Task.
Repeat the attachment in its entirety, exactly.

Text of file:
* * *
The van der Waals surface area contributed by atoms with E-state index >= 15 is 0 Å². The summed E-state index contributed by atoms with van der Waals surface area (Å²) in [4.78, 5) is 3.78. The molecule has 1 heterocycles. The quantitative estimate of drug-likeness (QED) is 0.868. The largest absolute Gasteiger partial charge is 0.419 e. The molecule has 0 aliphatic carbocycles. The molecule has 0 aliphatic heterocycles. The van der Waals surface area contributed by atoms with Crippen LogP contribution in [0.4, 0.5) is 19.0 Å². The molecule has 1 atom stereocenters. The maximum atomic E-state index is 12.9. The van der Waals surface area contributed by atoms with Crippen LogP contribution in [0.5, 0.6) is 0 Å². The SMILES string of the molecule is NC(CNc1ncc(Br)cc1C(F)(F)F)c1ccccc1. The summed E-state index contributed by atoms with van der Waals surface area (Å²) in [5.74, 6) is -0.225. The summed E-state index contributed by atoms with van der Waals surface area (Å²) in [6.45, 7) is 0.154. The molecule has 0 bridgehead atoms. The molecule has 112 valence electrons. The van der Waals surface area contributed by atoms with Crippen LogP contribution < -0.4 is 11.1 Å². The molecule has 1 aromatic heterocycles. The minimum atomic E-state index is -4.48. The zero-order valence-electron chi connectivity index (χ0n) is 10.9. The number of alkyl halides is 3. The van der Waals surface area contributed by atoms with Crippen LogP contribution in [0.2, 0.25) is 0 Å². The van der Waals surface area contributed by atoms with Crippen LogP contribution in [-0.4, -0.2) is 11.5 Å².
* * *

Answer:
The van der Waals surface area contributed by atoms with E-state index >= 15 is 0 Å². The summed E-state index contributed by atoms with van der Waals surface area (Å²) in [4.78, 5) is 3.78. The molecule has 1 heterocycles. The quantitative estimate of drug-likeness (QED) is 0.868. The largest absolute Gasteiger partial charge is 0.419 e. The molecule has 0 aliphatic carbocycles. The molecule has 0 aliphatic heterocycles. The van der Waals surface area contributed by atoms with Crippen LogP contribution in [0.4, 0.5) is 19.0 Å². The molecule has 1 atom stereocenters. The maximum atomic E-state index is 12.9. The van der Waals surface area contributed by atoms with Crippen LogP contribution in [0.5, 0.6) is 0 Å². The SMILES string of the molecule is NC(CNc1ncc(Br)cc1C(F)(F)F)c1ccccc1. The summed E-state index contributed by atoms with van der Waals surface area (Å²) in [5.74, 6) is -0.225. The summed E-state index contributed by atoms with van der Waals surface area (Å²) in [6.45, 7) is 0.154. The molecule has 0 bridgehead atoms. The molecule has 112 valence electrons. The van der Waals surface area contributed by atoms with Crippen LogP contribution < -0.4 is 11.1 Å². The molecule has 1 aromatic heterocycles. The minimum atomic E-state index is -4.48. The zero-order valence-electron chi connectivity index (χ0n) is 10.9. The number of alkyl halides is 3. The van der Waals surface area contributed by atoms with Crippen LogP contribution in [0.2, 0.25) is 0 Å². The van der Waals surface area contributed by atoms with Crippen LogP contribution in [-0.4, -0.2) is 11.5 Å².